State Unemployment Data: 7 States Now With Historical High Unemployment Rate. Michigan 22.8 Percent Unemployment Rate (U-6) with Official Government Data.
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There have been many comparisons to the past with our current recession. For the most part, people are trying to find something familiar so they can have a better sense of where we are heading. The only problem is that there isn’t much in our own history to guide us forward. This is a unique and deep recession unlike anything we have seen since World War II. When I put together a post highlighting that 24,700,000 Americans are unemployed or underemployed some people questioned the actual number. The only issue is that this number is from official government data which if we look at the stress tests, tend to be conservative.
Even with government data, 7 states have now broken statewide historical unemployment averages. Those states are:
South Carolina: 11.4%
North Carolina: 10.8%
Rhode Island: 10.5%
Now of course if we go back to the Great Depression I’m sure we will see higher rates but we didn’t standardize data gathering back then. Much of our accurate data comes from the increased economic and social science study that occurred after the devastation brought on by the Great Depression.
If we were to map the unemployment rate on a nationwide map this is what it would look like:
You’ll notice that most of the devastation is hitting on both coasts. In fact, 6 out of the 7 states breaking statewide unemployment rates are on the coast. The Bureau of Labor and Statistics is now publishing select data on the U-6 measure of unemployment for certain timeframes. This is important because the media now realizes that the true employment situation is reflected in the U-6 figure. That is, those who are working part-time and looking for full-time work shouldn’t be counted as full-time employed. The difference between the headline U-3 number and the U-6 number is nearly double. That is why this recession feels much more profound than the 8.9 percent headline number.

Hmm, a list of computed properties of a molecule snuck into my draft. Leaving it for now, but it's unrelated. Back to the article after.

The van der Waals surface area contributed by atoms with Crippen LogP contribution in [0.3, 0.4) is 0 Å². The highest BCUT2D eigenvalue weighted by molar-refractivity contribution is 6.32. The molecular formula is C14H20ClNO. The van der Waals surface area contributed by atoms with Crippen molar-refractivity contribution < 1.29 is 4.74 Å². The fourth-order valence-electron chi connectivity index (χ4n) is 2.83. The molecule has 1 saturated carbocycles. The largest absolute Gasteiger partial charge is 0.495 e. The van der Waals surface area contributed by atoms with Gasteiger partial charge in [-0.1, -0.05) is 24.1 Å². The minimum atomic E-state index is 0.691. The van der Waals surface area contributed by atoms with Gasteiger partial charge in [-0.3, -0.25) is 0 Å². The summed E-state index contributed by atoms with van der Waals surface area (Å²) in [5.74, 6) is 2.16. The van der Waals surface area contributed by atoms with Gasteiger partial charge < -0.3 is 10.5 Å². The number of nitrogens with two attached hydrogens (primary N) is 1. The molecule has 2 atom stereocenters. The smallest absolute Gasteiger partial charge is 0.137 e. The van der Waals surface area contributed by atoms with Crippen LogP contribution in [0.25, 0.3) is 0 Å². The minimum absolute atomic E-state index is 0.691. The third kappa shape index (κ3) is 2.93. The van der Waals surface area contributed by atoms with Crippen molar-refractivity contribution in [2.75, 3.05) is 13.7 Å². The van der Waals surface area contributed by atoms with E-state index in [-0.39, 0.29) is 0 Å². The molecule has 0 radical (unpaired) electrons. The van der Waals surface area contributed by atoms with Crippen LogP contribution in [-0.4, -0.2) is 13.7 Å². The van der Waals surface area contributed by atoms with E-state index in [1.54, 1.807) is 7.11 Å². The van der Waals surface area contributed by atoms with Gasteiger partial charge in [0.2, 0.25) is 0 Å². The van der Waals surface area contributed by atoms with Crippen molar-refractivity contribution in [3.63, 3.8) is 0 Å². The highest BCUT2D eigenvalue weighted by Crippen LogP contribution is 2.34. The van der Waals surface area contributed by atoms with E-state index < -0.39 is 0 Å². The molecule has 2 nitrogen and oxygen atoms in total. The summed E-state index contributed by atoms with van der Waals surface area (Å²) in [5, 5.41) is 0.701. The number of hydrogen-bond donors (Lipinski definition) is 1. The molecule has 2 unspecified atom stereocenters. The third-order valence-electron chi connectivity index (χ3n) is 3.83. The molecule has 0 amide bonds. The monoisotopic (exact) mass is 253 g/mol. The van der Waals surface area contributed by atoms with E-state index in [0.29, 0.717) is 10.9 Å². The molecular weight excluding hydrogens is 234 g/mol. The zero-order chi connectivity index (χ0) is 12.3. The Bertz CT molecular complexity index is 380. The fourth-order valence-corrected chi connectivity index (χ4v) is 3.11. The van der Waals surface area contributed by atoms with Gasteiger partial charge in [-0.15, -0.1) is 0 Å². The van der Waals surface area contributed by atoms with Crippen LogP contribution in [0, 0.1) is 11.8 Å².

If we run the numbers, a few states now have U-6 rates above 20 percent putting them near depression levels. Let us first take a look at the data to build our model:
Now you need to know that the above data runs from Q2 of 2008 to Q1 of 2009 and is averages. Since the unemployment rate has increased drastically over the last few months, the U-3 and U-6 data is much higher today. But using these averages we can get a good estimate to what the current U-6 data for each state is with the latest figures. We will try to figure out the current U-6 data for three states. We will look at Michigan, California, and Florida.
To figure out the current U-6 estimate, let us use the estimates provided by the BLS:
(8.3 / 15.6 = 11.2 / x)
(7.3 / 13.8 = 9.7 / x)
(9.5 / 17.2 = 12.6 / x)
The BLS even tells us that there is a close relation between all measures:
“Generally, all six measures move together over time, including across business cycles. Similarly, states that have high official unemployment rates tend to have high values for the other five measures; the reverse is true for states with low unemployment rates.”
We would expect this. That is why in the current data, the U-3 unemployment rate nationwide is 8.9 percent while the U-6 figure is 15.8 percent. If we solve for the above we get the following U-6 rate for the three states:
Is this too hard to believe? The average data already tells us that California is at 15.6 percent and Michigan is at 17.2 percent and we don’t even include the most devastating employment losses of 2009. Some states are already seeing unemployment situations that are rivaling Great Depression numbers and what do you think will happen to a state like Michigan with two of the big three automakers now bankrupt or on the verge? That is why we are living through a new austerity and we will not be seeing a 2nd half recovery, certainly not in the 7 states with record unemployment rates.